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Did I Fail Or Choose How To Feel?

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Did I Fail Or Choose How To Feel?

I finished my first half marathon in October 2018 as the symbolic finish line in my weight loss journey (read about my experience in 325 Pounds to Half Marathon). Completing this long, challenging run was a proud, rewarding and emotional day. This run taught me that, while I have no aspirations of running a full twenty-six-mile marathon, I enjoy pushing myself to complete these grueling races. Since crossing that first finish line, I have completed five additional organized half marathons and another five or six informal thirteen-mile training runs.

For the past month or so, I have been training for my next half marathon, the Cap City Half Marathon on April 27. I love this race and the phenomenal finish line party that accompanies it. As of this week, I am deep into my training plan. I completed an eight-mile run two weeks ago and a 10k race this past weekend. My plan for this weekend is to hit the nine or ten-mile distance, which leaves me two weeks to build up to the full distance before race day.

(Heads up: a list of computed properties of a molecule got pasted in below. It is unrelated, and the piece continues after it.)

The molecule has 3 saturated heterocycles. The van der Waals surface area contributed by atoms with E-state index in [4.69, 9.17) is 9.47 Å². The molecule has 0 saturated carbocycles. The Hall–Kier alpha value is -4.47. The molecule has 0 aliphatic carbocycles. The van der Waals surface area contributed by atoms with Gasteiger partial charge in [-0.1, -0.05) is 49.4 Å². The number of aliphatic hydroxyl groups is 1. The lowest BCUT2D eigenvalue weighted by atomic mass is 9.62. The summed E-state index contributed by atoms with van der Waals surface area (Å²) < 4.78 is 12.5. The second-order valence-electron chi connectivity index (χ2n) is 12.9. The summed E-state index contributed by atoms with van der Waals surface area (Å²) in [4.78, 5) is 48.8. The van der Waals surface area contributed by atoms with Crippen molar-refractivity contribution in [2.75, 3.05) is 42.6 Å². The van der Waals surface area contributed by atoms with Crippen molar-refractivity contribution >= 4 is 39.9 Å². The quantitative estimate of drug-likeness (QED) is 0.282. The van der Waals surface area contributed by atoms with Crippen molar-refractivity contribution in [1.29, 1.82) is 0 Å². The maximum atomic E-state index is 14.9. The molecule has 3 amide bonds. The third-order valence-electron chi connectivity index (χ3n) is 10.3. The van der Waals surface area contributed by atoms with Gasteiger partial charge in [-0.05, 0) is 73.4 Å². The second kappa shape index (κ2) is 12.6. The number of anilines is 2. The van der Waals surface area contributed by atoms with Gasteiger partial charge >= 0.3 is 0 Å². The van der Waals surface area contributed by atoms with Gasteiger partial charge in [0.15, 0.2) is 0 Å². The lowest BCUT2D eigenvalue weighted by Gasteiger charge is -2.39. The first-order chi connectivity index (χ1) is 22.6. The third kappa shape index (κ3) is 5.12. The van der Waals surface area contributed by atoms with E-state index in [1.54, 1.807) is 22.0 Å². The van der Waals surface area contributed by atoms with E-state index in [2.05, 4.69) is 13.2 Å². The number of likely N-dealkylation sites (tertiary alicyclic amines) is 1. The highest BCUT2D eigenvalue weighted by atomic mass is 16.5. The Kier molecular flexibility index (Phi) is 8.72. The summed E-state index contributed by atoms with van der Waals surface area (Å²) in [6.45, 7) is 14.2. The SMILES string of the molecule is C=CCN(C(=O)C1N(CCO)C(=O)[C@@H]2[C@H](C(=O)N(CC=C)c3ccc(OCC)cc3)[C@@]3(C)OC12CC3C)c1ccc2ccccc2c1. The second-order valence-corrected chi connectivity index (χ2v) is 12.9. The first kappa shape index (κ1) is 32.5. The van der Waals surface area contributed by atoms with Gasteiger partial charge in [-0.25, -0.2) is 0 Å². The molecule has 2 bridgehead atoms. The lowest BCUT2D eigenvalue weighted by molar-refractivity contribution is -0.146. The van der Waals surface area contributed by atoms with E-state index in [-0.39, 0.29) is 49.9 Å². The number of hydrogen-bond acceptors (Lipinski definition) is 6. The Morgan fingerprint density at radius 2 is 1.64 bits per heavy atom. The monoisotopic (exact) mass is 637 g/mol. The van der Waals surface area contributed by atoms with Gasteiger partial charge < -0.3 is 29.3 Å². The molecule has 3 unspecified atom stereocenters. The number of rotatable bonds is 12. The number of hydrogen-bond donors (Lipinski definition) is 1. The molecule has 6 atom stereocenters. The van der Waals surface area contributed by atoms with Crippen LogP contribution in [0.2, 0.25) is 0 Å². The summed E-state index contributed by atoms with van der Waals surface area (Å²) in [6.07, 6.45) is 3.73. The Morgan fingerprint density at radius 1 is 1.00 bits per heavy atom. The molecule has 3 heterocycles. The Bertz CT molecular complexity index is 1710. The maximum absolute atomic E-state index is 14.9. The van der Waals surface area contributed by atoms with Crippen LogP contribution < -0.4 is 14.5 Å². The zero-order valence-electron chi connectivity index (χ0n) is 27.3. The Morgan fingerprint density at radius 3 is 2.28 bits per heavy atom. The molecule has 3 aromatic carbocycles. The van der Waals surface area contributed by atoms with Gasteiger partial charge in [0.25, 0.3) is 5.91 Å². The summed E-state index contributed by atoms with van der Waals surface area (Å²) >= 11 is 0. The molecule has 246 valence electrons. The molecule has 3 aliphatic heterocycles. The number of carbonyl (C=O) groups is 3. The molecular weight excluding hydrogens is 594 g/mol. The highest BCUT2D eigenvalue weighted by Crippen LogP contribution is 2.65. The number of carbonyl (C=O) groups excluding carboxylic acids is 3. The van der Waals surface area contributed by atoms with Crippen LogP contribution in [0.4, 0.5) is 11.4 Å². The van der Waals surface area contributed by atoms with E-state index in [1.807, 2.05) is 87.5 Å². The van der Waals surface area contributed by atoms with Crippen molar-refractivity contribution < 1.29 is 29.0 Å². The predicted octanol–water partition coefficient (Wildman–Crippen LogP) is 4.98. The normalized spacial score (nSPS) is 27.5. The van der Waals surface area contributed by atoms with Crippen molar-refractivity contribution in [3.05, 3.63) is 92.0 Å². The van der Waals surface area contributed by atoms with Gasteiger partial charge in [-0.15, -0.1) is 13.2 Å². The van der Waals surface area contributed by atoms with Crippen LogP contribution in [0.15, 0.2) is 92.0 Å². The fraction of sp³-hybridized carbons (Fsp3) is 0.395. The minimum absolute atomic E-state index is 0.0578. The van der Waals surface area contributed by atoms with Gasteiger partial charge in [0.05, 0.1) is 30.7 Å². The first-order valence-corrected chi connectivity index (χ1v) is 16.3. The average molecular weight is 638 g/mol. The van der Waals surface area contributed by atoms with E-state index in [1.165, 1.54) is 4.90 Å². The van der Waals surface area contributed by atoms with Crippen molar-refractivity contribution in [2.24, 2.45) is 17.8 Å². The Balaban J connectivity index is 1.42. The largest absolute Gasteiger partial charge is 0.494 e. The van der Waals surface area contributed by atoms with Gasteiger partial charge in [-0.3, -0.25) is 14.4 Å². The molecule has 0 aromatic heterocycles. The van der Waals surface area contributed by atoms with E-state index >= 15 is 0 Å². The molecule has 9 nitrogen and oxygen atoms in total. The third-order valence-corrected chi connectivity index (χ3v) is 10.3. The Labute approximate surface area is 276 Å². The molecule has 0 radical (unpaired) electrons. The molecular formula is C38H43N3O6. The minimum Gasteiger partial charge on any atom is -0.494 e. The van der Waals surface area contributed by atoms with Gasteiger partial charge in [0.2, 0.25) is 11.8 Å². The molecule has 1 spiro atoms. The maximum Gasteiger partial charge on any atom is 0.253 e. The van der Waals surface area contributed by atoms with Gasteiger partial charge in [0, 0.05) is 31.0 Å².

While my pace hasn’t been as fast as I hoped, my distance has been steadily increasing. I am on track to be ready for that Cap City half marathon finish line and that cold beer at the party.

Then I changed my mind. About an hour before writing this post, I changed my registration. I will be running the quarter marathon distance instead.

This was a tough decision and initially felt like a failure. I quickly realized that it was actually a win.

I Don’t Want to Feel Like That!

Over the past few weeks, I have had some excessively challenging runs.

For a multitude of reasons, my 10k race this weekend was way harder than I expected. Some of this struggle was related to cold weather, but there were also nutrition, rest and other preparation issues. The result was a slow pace, high heart rate and, worst of all, frustration.

I got up early, pushed myself hard, finished a long race, and felt frustrated instead of proud of myself.

Beyond the negative emotional feelings, I also had pain during and after the race (driven by many of the same root causes), and it took longer to recover than usual.

Despite finishing the race, my run was frustrating and not fun, and I didn’t particularly enjoy it. This is not how I want to feel!

As I thought about running a half marathon next month (twice the distance of my 10k), I had an ah-ha moment. I don’t want to feel frustrated and disappointed in my performance in a race I really love. I want to finish, feel like the athlete I am and enjoy my celebration with the other runners.

Nobody is making me run a half marathon.

I have nothing to prove to other people (frankly, nobody gives a shit about my races) or myself.

I can do whatever the F I want! Why would I choose to do something that doesn’t make me feel how I want to?

Remembering The Why

I asked myself why I started running and why I continue running more than five hundred miles each year?